- Exercise 1: Read the passage carefully, then choose the correct answer.
The ruined temples of Angkor are perhaps one of the mast impressive Seven Wonders of the World. Located in modern day Cambodia near Lake TonIe Sap, the largest freshwater lake in Asia, Angkor was the seat of power for the Khmer Empire from the ninth to the fifteenth century. The ruins of Angkor are documented as same .of the mast impressive ones in the world, rivaling the pyramids of Giza in Egypt. Why this mighty civilization died out is a question that archeologists are now only beginning to ponder. The answer, it turns out, may be linked with the availability of fresh water.
One possible explanation far the downfall of the Khmer Empire has to do with the inhabitants’ irrigation system. The temple and palaces of Angkor were constructed around a series of artificial reservoirs and canals which were annually flooded to capacity by the Mekong River. Once filled, they were used to irrigate the surrounding rice patties and farmland during the course of the year. Farmers were completely dependent upon the water for their crucial rice crop. Without consistent irrigation, the farmers would have been unable to maintain functional crop production.
Scientists speculate that toward the end of the Khmer Empire the hydraulic systems of the reservoirs and canals broke down. The construction of hundreds of sandstone temples and palaces required an enormous amount of physical labor. In addition, as the capital of the Khmer Empire, Angkor contained upwards of one hundred thousand people who resided in and around Angkor. In order to feed so many people, the local farmers were driven to grow food quicker and more efficiently. After centuries of continual use, the irrigation system was pushed beyond its capacity. Soil erosion, nutrient depletion, and the loss of water led to decrease in the food supply. With less food available, the people of Angkor slowly began to migrate to other parts of Cambodia thus leaving the marvelous city of Angkor to be swallowed by the jungle. Therefore, it is speculated that the Khmer Empire may have fallen victim to its own decrepit infrastructure.
Câu 1:What is the passage mainly about?
- A. Modern day agricultural procedures in Cambodia.
- B. A possible explanation for the, decline of a civilization.
- C. The essential role water plays in farming.
- D. Religious temples of the ancient Khmer Empire.
Câu 2:The passage preceding the passage most likely discusses ______.
- A. architecture of ancient Asian civilization
- B. religious practices of the people of Angkor
- C. the form of government practiced by the Khmer Empire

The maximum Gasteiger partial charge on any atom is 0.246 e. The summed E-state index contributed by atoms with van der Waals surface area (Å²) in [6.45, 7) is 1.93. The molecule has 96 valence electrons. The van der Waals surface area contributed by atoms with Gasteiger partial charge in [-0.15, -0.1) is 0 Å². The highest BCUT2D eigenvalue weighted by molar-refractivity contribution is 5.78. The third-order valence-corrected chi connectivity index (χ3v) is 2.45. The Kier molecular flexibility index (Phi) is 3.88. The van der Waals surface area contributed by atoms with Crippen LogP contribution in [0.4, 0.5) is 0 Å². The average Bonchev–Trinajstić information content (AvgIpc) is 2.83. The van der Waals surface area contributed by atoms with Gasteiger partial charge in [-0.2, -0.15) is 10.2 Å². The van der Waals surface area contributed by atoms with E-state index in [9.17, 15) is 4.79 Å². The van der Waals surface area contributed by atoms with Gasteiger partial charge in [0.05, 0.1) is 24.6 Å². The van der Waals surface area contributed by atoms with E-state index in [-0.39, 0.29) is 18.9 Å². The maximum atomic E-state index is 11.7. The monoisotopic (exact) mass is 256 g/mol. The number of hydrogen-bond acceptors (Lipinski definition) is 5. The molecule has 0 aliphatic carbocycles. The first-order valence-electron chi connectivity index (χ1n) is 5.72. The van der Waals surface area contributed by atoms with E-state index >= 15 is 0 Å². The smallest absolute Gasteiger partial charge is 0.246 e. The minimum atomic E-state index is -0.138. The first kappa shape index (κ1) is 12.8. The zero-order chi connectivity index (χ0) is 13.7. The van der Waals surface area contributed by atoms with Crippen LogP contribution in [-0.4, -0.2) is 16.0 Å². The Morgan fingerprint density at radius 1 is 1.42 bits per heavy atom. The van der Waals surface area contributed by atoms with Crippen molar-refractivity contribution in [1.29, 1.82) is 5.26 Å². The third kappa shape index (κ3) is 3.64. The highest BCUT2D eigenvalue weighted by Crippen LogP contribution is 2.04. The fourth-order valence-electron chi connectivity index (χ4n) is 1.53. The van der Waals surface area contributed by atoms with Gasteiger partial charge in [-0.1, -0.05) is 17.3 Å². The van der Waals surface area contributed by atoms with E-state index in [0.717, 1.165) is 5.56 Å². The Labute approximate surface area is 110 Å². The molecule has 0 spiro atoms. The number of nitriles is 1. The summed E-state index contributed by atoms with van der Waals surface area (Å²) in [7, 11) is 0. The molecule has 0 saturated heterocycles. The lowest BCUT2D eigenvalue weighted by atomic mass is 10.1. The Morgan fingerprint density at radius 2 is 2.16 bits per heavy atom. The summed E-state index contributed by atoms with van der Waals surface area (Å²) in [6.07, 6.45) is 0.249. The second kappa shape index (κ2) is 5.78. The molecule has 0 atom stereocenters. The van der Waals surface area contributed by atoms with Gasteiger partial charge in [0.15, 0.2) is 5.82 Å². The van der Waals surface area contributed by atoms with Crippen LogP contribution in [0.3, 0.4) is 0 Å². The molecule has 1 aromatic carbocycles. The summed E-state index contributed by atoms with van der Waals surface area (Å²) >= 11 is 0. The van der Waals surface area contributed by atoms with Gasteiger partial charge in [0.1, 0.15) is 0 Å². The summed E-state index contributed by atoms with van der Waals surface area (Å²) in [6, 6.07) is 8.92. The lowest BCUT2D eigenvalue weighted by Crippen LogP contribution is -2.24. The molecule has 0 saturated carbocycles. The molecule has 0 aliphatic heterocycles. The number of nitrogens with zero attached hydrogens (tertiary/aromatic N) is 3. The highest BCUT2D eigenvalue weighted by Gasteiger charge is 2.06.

- D. the other six wonders of the world
Câu 3:According to the passage, Lake Tonle Sap in Cambodia ______.
- A. is an enormous fresh body of water in Asia
- B. was unable to supply enough fish for the people of Angkor
- C. became polluted due to a population explosion
- D. is one of the Seven Wonders of the World
Câu 4:Why does the author mention the hydraulic systems of the reservoirs?
- A. They supplied irrigation from the Indian Ocean.
- B. They became non-functional due to overuse.
- C. They were destroyed by nearby warrior tribes.
- D. They helped transport the sandstones for constructing temples.
It can be inferred from the passage that the inhabitants of the Khmer Empire ______.
- A. were intentionally starved by the farmers
- B. lost their food source due to excess rainfall
- C. supplemented their diets with ‘meat hunted in the nearby jungles
- D. depended upon rice as their main source of food
All the following are mentioned as events that can affect food supply EXCEPT.
- A. erosion of soil
- B. contamination of soil
- C. reduction of nutrients
- D. loss of water supply
- Exercise 2: Choose the word or phrase that best fits the blank space.
The building of the pyramid in Ancient Egypt obviously (7) ______ a vast labour force, but the (8) ______ image of gangs of Egyptians being forced to work is probably incorrect. In fact it seems that though prisoners of war did some of the heavy work and the maintenance jobs, most of the (9) ______ labourers were farmers who worked during the flood periods when farming was (10) ______ anyway. The labourers were probably paid (11) _____ food – because money did not yet (12) _____ and organised in groups with (13) _____ names such as ‘Hardworking Gang’ or ‘Strong Gang’. (14) ______ the traditional picture of thousands of slaves being struck with whips is unlikely to be “true, paintings do show supervisors carrying metre-long sticks which were not simply (15) ______ of office. One architect, Nekhebu, (16) ______ that he never hit a workman (17) ______ enough to knock him down. The Greek historian Herodotus gave traditional figures for the work force of one of the pyramids as 100;000 men replaced (18) ______ three months for a period of 20 years. It is impossible to prove or disprove these figures, but they had doubtless been (19) ______ overestimated. Housing that was found in the desert (20) ______ the west of one of the pyramids would have accommodated a (21) ______ work force of no more than 4000.
- A. consumed
- B. required
- C. requested
- D. demanded
- A. common
- B. normal
- C. popular
- D. usual
- A. ordinary
- B. common
- C. normal
- D. unusual
- A. unable
- B. unlikely
- C. improbable
- D. impossible
- A. by
- B. in
- C. with
- D. for
- A. exist
- B. realise
- C. appear
- D. emerge
- A. provoking
- B. stimulating
- C. encouraging
- D. exciting
- A. Because
- B. So that
- C. Unless
- D. Although
- A. tokens
- B. symbols
- C. signs
- D. indicators
- A. spoke
- B. told
- C. boasted
- D. explained
- A. hard
- B. strong
- C. violently
- D. vehemently
- A. each
- B. by
- C. after
- D. every
- A. largely
- B. exceedingly
- C. wildly
- D. excessively
- A. towards
- B. to
- C. in
- D. by
- A. permanent
- B. constant
- C. lasting
- D. durable